The weighted average radon-222 concentration of indoor air in homes located on Wisconsin Indian Reservations is 5.8 picocuries per liter, which exceeds the U.S. Environmental Protection Agency action limit of 4 picocuries per liter. Ground water is the principle source of drinking water on Wisconsin Indian Reservations and generally accounts for about 5 percent of the total indoor air radon-222 concentrations found in homes. To determine the distribution of radon-222, ground water from 29 private and community Wisconsin Indian Reservation wells and soil gas at a depth of about 3 feet below land surface adjacent to the wells were sampled. Sites with wells were distributed among the 11 Wisconsin Indian Reservations so that each Reservation contained at least 2 sites. The remaining seven sites were divided among the Reservation by acreage held by each tribe.
Ground-water samples were collected using a syringe technique after the wells had been purged sufficiently to reach chemical stability. Samples were then sent by overnight mail to the U.S. Geological Survey, National Water Quality Lab for analysis by liquid scintillation counting. Soil gas was collected in Lucas cells, using a small-diameter soil probe and peristaltic pump. The cells were then analyzed by Lucas cell alpha scintillation counting with a portable radon detector.
The highest radon-222 concentrations in ground water and soil gas are from sites with wells finished in the crystalline bedrock aquifer. Radon-222 concentrations in 29 ground-water samples collected from the sand and gravel and sedimentary and crystalline bedrock aquifers range from 260 to 22,000 picocuries per liter with a median concentration of 560 picocuries per liter. Only 2 of the 29 ground-water samples have radon-222 concentrations less than the U.S. Environmental Protection Agency proposed standard of 300 picocuries per liter. The highest radon-222 concentrations were found in ground water from wells in Shawano, Menominee, Forest, and Marathon counties. Radon-222 concentrations in soil gas range from 130 to 7,810 picocuries per liter with a median concentration of 560 picocuries per liter.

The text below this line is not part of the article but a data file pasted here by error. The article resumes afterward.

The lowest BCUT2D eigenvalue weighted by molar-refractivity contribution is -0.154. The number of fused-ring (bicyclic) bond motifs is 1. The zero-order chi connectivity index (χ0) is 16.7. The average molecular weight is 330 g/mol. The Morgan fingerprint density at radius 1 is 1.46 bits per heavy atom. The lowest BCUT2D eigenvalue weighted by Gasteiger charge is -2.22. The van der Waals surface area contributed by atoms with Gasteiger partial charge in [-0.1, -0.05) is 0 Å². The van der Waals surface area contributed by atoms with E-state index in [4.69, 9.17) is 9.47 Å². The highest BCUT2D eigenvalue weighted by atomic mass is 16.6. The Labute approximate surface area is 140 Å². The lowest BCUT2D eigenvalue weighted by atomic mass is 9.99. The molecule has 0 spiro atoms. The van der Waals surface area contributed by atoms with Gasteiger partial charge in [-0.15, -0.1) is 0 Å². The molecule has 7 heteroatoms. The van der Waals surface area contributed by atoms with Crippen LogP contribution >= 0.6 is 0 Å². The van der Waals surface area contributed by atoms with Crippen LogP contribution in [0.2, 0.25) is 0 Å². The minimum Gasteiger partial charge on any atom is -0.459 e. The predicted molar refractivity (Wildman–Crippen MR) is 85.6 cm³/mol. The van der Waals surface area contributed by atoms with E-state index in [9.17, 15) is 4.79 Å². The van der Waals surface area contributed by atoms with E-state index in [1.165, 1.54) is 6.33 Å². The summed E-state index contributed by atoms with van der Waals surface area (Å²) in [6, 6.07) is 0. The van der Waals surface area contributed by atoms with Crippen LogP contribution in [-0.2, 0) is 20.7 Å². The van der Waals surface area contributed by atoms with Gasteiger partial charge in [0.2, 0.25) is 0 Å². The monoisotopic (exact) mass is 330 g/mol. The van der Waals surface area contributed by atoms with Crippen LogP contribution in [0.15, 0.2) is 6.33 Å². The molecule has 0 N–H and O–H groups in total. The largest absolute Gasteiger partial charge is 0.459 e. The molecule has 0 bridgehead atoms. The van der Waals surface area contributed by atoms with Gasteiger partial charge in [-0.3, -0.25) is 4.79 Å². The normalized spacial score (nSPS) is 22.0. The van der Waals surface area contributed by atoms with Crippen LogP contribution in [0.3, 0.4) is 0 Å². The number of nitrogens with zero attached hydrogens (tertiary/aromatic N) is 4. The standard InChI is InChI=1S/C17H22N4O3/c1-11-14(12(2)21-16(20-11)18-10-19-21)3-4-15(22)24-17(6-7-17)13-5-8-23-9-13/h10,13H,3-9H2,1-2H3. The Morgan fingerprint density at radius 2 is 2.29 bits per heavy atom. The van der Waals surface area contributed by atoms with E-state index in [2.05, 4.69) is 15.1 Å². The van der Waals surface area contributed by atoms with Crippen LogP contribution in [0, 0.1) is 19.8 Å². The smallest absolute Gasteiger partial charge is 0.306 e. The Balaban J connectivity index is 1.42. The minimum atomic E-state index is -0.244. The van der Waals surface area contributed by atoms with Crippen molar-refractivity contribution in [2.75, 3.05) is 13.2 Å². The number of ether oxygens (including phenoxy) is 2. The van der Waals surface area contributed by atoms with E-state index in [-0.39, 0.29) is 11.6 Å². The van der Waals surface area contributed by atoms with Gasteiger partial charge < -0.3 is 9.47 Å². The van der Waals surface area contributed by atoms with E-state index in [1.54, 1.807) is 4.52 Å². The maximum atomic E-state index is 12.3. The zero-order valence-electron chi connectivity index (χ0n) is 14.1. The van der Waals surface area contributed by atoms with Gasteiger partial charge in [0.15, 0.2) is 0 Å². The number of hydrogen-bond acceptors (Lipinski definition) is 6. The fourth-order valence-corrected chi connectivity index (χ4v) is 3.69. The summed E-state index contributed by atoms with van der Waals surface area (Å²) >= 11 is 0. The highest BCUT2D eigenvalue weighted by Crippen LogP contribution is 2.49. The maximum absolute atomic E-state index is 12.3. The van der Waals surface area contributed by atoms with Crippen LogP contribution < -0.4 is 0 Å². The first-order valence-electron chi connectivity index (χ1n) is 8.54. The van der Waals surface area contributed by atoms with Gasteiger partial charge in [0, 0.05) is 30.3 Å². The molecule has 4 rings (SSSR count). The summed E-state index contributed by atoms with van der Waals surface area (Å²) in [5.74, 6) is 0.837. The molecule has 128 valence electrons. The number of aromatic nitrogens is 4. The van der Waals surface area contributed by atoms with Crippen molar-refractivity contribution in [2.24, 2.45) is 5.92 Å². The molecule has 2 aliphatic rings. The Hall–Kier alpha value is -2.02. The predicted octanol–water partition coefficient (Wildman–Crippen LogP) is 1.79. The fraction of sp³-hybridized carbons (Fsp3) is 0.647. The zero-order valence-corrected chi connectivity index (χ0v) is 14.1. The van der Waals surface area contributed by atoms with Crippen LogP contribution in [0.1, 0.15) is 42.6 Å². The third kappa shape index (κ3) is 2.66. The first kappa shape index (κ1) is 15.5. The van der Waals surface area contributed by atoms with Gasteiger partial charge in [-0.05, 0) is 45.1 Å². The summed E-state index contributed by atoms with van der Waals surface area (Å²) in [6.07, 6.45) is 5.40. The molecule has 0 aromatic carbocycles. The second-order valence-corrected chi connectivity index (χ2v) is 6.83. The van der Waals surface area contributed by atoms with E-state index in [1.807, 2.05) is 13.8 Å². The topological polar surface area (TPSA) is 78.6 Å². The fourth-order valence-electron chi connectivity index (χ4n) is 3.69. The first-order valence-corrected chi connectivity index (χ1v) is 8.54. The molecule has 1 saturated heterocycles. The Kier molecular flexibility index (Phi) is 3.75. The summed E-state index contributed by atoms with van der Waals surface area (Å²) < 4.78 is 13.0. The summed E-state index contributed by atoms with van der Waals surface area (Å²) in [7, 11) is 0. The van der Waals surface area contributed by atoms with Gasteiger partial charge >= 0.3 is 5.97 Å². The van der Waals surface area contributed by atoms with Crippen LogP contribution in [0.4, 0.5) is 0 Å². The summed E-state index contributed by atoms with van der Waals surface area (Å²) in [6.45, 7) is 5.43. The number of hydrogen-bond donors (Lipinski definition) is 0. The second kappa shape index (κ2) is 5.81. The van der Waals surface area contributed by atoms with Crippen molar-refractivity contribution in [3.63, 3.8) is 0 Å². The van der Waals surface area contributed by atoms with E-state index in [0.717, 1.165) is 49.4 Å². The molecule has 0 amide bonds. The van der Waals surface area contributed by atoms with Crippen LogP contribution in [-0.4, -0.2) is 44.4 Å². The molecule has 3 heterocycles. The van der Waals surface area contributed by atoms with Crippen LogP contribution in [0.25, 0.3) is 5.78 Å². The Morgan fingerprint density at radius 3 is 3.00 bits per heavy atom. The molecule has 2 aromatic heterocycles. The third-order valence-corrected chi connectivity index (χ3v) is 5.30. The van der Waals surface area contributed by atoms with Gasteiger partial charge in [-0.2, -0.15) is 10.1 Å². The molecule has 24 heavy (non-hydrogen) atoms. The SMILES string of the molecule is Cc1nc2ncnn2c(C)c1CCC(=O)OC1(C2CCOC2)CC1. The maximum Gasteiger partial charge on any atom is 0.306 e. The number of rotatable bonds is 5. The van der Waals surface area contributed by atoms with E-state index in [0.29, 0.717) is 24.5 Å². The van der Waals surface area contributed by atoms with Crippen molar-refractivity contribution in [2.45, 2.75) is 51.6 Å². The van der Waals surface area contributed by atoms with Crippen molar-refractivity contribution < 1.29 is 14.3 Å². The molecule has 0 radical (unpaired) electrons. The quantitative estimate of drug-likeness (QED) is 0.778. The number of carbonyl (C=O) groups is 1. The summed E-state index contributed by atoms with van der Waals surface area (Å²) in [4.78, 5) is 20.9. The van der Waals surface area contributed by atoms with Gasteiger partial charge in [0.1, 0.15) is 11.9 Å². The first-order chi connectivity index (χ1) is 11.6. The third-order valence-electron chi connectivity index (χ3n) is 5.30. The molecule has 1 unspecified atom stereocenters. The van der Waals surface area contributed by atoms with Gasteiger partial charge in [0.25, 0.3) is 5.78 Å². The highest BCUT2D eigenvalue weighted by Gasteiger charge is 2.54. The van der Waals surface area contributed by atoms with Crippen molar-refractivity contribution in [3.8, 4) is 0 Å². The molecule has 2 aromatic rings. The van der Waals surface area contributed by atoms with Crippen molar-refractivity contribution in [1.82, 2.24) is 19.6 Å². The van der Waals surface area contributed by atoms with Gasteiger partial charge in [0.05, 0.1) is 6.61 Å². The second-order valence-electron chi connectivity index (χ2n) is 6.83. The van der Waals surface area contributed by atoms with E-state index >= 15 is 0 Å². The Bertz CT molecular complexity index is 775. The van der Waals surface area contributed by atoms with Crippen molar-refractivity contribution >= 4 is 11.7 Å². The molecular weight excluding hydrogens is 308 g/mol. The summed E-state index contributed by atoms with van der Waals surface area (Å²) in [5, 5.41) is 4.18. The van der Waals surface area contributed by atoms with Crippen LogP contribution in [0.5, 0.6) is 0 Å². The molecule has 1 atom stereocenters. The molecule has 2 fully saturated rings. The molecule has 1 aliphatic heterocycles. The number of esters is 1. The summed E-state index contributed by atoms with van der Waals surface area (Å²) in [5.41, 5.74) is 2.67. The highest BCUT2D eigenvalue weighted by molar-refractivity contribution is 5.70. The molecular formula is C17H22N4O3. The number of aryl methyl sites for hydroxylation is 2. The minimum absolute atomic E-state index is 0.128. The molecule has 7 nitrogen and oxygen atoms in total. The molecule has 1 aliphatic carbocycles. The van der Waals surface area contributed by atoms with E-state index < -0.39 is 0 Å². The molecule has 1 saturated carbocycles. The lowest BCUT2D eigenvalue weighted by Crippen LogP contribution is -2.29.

For sites with wells finished in the sand and gravel aquifer, the coefficient of determination (R2) of the regression of concentration of radon-222 in ground water as a function of well depth is 0.003 and the significance level is 0.32, which indicates that there is not a statistically significant relation between radon-222 concentrations in ground water and well depth. The coefficient of determination of the regression of radon-222 in ground water and soil gas is 0.19 and the root mean square error of the regression line is 271 picocuries per liter. Even though the significance level (0.036) indicates a statistical relation, the root mean square error of the regression is so large that the regression equation would not give reliable predictions. Because of an inadequate number of samples, similar statistical analyses could not be performed for sites with wells finished in the crystalline and sedimentary bedrock aquifers.
Additional Publication Details
USGS Numbered Series
Radon-222 concentrations in ground water and soil gas on Indian reservations in Wisconsin
Water-Resources Investigations Report
U.S. Dept. of the Interior, U.S. Geological Survey ;Earth Science Information Center, Open-File Reports Section [distributor],